Born around 1075 the son of one of the two earls of the Orkney Islands, Magnus Erlingsson was a pirate in early life but was converted to the Christian faith. Later captured by Magnus Barefoot, king of Norway, he was compelled to take part in raids along the west coast of Britain. At Anglesey he refused to fight and remained in the ship, reading his psalter. He soon escaped to the court of Malcolm the Third, king of Scotland, and lived as a penitent in the king’s house. When Magnus Barefoot died, he returned to Orkney to share the earldom with his cousin Haakon Paulson.
The two earls ruled jointly but uneasily for some years, but eventually Haakon claimed sole sovereignty. In 1116, a council was summoned for Easter, and Haakon arrived with a large force of fighting men, refusing to allow Magnus the choice either of flight or of exile. According to the Saga, Magnus accepted violent death as a sacrifice, praying for his murderers.
The Cathedral Church of St Magnus in Kirkwall was built on the instructions of Earl Rognvald Kolsson, Magnus’ nephew. The martyr’s remains were translated there from the Church of St Olaf in Kirkwall (Kirkjuvagr), where the had lain since an earlier translation from Christchurch in Birsay. His relics were rediscovered at Kirkwall Cathedral in 1919.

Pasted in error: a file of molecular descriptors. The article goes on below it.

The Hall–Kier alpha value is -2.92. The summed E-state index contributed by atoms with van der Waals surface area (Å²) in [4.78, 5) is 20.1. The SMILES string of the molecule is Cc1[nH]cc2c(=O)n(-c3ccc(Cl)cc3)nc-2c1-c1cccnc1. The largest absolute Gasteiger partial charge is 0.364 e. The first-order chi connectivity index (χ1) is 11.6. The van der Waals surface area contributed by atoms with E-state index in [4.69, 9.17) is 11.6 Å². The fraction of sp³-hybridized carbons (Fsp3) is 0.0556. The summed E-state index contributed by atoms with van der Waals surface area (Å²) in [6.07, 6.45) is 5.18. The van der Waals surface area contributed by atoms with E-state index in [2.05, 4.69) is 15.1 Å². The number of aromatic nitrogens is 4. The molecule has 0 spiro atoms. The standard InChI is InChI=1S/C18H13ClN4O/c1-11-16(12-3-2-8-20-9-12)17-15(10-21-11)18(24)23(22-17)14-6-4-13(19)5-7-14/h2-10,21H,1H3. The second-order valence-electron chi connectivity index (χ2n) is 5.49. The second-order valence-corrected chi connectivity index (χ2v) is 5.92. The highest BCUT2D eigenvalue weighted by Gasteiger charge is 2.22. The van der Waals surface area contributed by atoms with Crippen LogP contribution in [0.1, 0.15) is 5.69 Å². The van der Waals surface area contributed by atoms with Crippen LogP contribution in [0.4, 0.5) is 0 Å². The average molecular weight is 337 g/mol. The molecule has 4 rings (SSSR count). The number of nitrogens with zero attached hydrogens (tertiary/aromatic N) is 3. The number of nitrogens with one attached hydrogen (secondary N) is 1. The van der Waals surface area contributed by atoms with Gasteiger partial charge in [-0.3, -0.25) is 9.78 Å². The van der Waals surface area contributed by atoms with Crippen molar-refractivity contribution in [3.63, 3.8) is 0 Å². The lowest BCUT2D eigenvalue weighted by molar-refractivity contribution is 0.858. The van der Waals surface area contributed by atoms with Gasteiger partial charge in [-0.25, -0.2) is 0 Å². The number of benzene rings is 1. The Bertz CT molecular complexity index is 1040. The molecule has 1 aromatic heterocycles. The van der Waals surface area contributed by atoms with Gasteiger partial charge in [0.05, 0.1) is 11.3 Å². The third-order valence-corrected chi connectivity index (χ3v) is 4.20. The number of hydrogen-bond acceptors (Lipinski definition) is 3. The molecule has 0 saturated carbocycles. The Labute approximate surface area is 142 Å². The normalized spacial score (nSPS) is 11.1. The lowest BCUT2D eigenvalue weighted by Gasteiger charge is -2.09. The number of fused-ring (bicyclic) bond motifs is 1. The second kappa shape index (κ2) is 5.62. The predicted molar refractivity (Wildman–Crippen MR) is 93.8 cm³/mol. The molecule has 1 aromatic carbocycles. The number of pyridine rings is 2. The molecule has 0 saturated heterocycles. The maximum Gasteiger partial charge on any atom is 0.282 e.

- Prepared from material from The Oxford Dictionary of Saints and Celebrating the Saints.
Almighty God, by whose grace and power your holy martyr Magnus triumphed over suffering and was faithful even to death: Grant us, who now remember him in thanksgiving, to be so faithful in our witness to you in this world, that we may receive with him the crown of life; through Jesus Christ our Lord, who lives and reigns with you and the Holy Spirit, one God, for ever and ever. Amen.
Magnus is commemorated in the sanctoral calendar of the Scottish Episcopal Church.